Exporting and transferring parts of a portal configuration

You can also export partial configurations.

About this task

To complete this step, you specify the XML hierarchy down to the specific portal resource that you want to export. For the portal resource element itself, you specify an export action; for its parents, you specify a locate action.

The sample XML request file ExportPage.xml provided with the portal exports a page with the unique name ibm.portal.ssa.SamplePage. This exported page does not exist in a newly installed portal. You can create it by running the DeployPortlet.xml sample file, which is covered in the next section.

Normally, you specify the resources that you want to export by their object ID or by their unique name. You can use the Custom Unique Names administration portlet to look up object IDs and unique names of portal resources. Some resources also support lookup by other attributes; see the XML reference documentation for detailed information.

Running the ExportPage.xml example request file that is mentioned earlier results in an XML file similar to ExportPageResult.xml. You can use this file to update the page to the exported state, if it still exists in the portal. You can also use this file to re-create the page, in case you delete it later.

When you look at the file, you notice that it includes not only the page itself but also other configuration elements that are referred to by the page, for example the portlet that is placed on the page. These other elements have a locate action. The export does not include their full configuration data, but enough information to look them up in the portal, assuming they exist. Note how the configuration of the page makes references to the objectid attributes of other resources, for example in the portletref attribute of the portletinstance elements.

All those references are described by object IDs. Therefore, if the object IDs are correct, the referenced resources can be looked up in the portal even if they were not included in the export. Locating resources before they are referenced is only necessary if you do not know their actual object IDs so that you must find the resources by some other identifying attribute. For more information, see the XML reference documentation. That way, for example a portlet can be identified by its name and by the uid attributes of its parents, and the referencing still works, even if the object ID is not available for looking up the portlet.

Exporting resource configurations normally creates update actions for all exported elements. This means that if the portal resource exists on the importing system, the settings are modified, and if it does not yet exist, it is created. This in turn means that if you reimport the page into the portal that you exported it from, nothing changes.

You can import the XML file into another portal to create a copy of the page, this importation requires that the referenced resources (such as the portlet and the content parents) also exist on the target portal and can be found by an identifying attribute. In that case, the page and all contained resources take their object IDs with them so that they have the same object IDs on the source and target system - the resources retain their identity. You can avoid that by using the ID generating mode. For more information, see the XML reference documentation. When you use the ID generating mode, the object IDs in the input are not taken literally, but during the import process the resources obtain new object IDs when they are created on the target system. You apply ID generating mode by adding the following attribute to the main request tag:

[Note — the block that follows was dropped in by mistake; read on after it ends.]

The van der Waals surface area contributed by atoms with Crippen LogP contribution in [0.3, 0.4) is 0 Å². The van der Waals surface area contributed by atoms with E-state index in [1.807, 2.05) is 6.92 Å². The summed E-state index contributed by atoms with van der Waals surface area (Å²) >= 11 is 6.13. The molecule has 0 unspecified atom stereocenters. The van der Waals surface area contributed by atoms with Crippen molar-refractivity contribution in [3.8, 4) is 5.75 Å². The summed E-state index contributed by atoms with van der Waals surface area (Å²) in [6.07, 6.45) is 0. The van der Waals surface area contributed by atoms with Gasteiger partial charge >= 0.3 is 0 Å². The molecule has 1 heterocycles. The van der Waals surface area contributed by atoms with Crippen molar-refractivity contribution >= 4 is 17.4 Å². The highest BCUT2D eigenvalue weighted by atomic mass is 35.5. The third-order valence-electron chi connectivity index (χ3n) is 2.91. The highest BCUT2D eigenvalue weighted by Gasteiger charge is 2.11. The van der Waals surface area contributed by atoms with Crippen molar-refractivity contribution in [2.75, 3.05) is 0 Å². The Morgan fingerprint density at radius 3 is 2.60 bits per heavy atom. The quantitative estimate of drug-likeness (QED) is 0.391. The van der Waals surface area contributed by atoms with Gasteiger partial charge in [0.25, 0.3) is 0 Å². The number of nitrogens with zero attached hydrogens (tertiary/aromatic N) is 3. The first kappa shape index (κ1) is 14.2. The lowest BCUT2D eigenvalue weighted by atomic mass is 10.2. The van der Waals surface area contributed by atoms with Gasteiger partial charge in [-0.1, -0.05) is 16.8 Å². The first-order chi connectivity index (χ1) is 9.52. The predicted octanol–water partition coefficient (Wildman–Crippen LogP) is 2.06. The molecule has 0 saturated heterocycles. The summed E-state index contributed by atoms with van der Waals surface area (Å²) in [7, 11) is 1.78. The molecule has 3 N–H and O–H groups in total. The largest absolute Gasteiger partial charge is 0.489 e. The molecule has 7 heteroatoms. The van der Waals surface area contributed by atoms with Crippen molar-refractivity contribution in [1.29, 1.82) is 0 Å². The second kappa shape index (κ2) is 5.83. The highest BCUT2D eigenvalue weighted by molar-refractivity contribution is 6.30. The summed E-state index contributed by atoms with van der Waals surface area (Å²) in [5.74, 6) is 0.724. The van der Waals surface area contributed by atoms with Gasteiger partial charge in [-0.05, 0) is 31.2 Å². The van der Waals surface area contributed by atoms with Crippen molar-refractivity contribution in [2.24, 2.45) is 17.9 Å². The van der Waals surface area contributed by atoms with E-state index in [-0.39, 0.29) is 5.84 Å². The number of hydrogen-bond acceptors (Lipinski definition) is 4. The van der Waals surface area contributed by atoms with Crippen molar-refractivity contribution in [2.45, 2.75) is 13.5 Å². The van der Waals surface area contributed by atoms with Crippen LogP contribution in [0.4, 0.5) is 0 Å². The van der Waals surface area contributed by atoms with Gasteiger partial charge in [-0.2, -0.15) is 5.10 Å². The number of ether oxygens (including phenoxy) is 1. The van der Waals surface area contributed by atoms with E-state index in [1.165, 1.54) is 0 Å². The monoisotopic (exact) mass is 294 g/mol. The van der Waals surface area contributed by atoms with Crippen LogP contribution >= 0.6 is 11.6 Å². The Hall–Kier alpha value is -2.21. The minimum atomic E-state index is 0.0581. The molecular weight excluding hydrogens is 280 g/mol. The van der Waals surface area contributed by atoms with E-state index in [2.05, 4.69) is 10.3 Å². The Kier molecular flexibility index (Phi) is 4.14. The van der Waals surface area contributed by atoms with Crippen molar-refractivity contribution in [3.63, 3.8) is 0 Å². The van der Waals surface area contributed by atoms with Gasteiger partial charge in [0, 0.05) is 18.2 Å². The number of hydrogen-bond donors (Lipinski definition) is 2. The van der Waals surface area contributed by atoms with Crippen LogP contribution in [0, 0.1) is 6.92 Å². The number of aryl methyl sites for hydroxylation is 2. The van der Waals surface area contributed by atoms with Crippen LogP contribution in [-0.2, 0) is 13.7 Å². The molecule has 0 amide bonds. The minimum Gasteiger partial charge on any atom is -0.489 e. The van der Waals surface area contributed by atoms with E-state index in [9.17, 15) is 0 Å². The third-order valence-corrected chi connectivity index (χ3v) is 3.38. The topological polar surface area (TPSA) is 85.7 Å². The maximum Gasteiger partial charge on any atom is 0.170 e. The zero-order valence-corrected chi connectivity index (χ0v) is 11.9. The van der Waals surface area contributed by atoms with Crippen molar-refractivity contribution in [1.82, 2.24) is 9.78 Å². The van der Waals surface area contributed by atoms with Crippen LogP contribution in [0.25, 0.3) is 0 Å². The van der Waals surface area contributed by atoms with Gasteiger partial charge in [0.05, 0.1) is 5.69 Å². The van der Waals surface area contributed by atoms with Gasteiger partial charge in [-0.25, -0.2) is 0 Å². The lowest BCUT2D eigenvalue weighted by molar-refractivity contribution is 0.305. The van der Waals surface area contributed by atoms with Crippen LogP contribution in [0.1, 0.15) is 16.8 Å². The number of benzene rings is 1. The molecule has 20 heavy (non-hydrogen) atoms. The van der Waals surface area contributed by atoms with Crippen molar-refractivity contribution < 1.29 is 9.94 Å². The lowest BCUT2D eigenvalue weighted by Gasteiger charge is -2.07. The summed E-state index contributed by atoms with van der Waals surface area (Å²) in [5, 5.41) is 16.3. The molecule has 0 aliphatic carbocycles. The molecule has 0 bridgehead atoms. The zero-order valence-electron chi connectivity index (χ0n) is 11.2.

<request . . . create-oids="true" . . . >  

You can create a duplicate of the page in the portal from where you exported it by using the ID generating mode and changing the unique name of the page in the XML script. This way, the page, and its changed name, cannot be found for updating by either its object ID or its unique name, therefore a new page with the same settings is created. Change the page title so that you can distinguish between the two pages. The CopyPage.xml sample shows how this script would look.

When you are exporting resources to XML scripts, it is possible and often useful to export several resources by using one request. The ExportPortletAndPage.xml example extends the ExportPage.xml example by including also the portlet that is contained on the page. The resulting XML file contains the complete configuration data of the portlet and the page.

The ExportSubTree.xml example shows how you export subtrees of the portal content hierarchy. It exports part of the predefined administration page hierarchy that was created during the portal installation.

Using wildcard characters:

When you export portal resources, you can specify the asterisk (*) as a wildcard character for tag attributes. Be aware of the following limitations:
  1. The asterisk wildcard character is supported for attributes of top-level tags only, that is, subtags of the portal tag.
  2. Specify the asterisk wild character for the object ID attribute of tags as follows: objectid='*', except for policy-node tags, where you can specify it for the path attribute.
  3. Specify only the asterisk alone: "*". The asterisk does not work in combination with partial strings that precede or follow it. For example, you cannot specify "abc*" or "*xyz".
  4. If you specify the asterisk as a wildcard character, all other attributes of that tag are ignored, except for the following tags, where the listed attributes are interpreted as filters:
    • The tag content-node, attribute create-type
    • The tag tag, attribute locale.
The ExportAllPortlets.xml example shows the use of the asterisk character (*) as a wildcard to export all resources of a given type. This example exports all the web modules that were installed in the portal and their contained portlets.